I read Drinks for the Little Guy over an extended layover in O'Hare airport, and the subsequent flight home. The book is neither fluffy nor short, but the pages just seemed to whiz by. The juxtaposition of the book's setting -- Brevard County, where I've lived for the last dozen or so years -- and homesickness after an extended leave made for an interesting read, almost a preview of what was waiting for me on return.
The protagonists of Drinks are your familiar Brevard working stiffs, twenty-somethings content to work construction jobs in between bouts of surfing, drinking and generally passing the time. Our central character, Chris, seems to up and vanish one day, and though his actions tell he knew it was coming, the reasons behind the disappearance are left as a mystery for both the reader and Chris's friends. The seasons change, and the crowd pretty much comes to accept the absence, seeming to miss Chris yet relishing the many theories they propose about the disappearance. Loose threads seem to weave in and out of each other without forming solid knots, but by the time the book's grand finale transpires, it seems that the explanation was right in front of your face the whole time.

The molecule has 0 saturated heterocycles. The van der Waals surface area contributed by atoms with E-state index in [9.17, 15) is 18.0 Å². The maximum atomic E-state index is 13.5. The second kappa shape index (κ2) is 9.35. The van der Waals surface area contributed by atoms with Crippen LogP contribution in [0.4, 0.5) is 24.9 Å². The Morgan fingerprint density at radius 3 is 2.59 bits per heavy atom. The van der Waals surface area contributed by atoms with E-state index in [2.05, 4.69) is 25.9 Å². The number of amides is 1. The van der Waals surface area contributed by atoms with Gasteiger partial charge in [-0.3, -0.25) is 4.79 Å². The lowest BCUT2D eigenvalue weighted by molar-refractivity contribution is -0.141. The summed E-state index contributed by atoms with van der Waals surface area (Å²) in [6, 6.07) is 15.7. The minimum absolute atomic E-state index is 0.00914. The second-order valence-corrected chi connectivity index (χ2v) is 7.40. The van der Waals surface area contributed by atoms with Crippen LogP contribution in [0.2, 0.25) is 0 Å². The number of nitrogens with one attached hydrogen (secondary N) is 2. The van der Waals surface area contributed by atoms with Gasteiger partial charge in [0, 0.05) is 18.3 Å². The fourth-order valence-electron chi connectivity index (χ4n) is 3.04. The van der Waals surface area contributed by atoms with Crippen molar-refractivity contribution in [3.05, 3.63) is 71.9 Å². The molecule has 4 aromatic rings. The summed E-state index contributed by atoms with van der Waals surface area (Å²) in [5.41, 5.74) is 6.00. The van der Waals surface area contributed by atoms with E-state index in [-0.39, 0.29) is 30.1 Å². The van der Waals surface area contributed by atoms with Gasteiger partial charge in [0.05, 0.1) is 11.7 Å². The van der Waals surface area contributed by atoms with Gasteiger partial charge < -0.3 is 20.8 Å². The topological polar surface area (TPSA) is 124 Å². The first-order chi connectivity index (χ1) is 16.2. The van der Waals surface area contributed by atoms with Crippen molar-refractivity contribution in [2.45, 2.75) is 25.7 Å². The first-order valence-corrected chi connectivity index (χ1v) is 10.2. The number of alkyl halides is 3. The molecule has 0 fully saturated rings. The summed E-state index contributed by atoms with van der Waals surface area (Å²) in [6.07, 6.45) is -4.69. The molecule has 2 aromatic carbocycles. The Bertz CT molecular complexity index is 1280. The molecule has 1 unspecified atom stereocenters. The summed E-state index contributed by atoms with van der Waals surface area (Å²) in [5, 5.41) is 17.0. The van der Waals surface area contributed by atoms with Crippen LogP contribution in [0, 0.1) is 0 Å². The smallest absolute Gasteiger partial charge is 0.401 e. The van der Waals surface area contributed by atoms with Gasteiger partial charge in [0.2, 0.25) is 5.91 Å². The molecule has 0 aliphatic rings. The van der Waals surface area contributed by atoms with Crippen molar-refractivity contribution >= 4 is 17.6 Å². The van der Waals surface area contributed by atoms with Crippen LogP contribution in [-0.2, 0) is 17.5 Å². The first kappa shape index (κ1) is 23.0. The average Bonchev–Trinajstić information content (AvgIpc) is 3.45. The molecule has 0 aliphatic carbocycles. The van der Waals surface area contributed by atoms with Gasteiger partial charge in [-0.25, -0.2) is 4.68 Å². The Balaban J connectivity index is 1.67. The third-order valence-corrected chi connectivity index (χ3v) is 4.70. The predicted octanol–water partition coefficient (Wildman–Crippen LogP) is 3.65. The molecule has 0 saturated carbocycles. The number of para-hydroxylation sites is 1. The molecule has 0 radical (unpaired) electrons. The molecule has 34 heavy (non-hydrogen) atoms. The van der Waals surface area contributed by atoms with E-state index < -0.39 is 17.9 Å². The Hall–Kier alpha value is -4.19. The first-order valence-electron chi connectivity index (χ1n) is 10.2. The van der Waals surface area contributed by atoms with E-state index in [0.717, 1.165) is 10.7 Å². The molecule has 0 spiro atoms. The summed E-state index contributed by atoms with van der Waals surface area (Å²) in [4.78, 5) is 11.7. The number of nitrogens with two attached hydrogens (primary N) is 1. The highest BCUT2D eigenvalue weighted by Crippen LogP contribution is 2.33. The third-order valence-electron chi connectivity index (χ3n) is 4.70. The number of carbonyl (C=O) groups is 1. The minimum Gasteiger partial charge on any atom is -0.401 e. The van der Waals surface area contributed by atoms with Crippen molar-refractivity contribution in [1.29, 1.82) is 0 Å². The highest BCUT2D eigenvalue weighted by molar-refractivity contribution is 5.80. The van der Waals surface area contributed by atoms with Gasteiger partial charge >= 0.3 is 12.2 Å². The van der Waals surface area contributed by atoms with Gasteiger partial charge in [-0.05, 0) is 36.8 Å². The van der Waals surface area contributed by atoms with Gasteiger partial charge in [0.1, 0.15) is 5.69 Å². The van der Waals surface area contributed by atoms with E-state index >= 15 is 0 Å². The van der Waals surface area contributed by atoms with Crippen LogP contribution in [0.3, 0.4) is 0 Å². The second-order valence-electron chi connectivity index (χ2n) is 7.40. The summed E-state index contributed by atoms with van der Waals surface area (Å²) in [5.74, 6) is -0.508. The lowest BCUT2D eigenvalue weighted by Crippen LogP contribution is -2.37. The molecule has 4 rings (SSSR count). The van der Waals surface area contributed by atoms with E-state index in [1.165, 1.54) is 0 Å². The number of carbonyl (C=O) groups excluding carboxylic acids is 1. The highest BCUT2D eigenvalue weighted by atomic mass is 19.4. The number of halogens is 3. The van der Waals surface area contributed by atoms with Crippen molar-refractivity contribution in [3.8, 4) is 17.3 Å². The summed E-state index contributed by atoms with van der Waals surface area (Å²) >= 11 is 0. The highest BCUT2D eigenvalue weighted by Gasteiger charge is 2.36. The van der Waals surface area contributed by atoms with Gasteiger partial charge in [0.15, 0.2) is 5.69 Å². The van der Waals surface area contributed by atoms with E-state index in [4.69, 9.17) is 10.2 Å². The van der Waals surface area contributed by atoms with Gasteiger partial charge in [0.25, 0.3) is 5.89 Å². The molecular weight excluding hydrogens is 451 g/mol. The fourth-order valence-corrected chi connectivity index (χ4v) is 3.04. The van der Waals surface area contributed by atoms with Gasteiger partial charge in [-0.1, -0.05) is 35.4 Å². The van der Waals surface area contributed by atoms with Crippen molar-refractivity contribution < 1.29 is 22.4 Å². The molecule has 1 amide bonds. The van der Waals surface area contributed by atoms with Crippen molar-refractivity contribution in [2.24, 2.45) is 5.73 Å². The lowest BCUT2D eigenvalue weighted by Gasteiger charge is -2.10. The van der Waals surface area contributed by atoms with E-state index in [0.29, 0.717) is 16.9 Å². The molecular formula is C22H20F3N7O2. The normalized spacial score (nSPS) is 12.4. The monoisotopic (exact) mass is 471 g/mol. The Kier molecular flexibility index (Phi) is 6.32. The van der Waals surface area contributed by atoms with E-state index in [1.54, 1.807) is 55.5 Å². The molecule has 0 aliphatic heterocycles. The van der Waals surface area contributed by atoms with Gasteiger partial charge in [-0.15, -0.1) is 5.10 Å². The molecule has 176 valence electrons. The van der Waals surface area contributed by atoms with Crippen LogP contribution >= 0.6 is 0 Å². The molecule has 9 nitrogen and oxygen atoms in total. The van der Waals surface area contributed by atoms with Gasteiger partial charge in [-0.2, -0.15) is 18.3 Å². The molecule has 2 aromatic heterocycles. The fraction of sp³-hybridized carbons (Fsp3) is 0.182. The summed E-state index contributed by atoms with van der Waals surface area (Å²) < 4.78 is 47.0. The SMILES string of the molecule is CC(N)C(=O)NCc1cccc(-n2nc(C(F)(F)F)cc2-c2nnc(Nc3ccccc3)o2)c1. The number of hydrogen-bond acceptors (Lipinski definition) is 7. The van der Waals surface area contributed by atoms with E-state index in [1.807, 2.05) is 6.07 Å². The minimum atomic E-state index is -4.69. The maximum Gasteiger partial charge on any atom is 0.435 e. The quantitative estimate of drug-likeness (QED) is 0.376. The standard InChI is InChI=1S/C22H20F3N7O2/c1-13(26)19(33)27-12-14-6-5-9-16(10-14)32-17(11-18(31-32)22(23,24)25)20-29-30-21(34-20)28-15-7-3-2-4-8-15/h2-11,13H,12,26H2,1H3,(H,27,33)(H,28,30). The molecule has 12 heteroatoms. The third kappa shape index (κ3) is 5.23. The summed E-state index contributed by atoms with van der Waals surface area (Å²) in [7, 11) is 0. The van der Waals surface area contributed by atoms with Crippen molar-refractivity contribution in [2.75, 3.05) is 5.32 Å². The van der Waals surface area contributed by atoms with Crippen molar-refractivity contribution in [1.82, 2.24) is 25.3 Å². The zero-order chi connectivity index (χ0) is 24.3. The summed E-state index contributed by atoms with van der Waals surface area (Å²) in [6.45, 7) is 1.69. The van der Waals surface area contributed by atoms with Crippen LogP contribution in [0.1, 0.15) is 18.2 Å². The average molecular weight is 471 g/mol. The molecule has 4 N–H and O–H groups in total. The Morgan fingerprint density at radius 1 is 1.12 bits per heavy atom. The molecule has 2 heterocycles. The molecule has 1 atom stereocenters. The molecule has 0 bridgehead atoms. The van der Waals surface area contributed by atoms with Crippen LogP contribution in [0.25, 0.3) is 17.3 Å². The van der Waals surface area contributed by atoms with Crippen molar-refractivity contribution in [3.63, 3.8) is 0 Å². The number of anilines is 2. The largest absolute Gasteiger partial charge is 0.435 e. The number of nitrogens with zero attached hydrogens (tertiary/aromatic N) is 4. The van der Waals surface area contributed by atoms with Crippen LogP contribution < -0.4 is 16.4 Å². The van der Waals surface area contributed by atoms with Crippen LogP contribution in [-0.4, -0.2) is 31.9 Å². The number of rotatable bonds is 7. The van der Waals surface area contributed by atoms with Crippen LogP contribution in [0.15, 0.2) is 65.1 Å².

Drinks for the Little Guy is a solid read, with well-developed characters and settings and more than a little bit of detective-story plotting. Carswell nails down the peculiarities of the Brevard roustabout -- the passive territorial musings of the Florida natives as they contemplate the intrusion of strangers from the North, the Sunday morning barbeque breakfasts. Space Coast beach culture is a unique mix of sophistication and earthiness, the intersection of good ole boy beer drinking, devil-may-care surf attitude and multiple Space Program recessions. Even disregarding the local color, Drinks is a well-paced whodunit, full of interesting characters and situations. Very recommended.
Gorsky Press, P.O. Box 320504, Cocoa Beach, FL 32932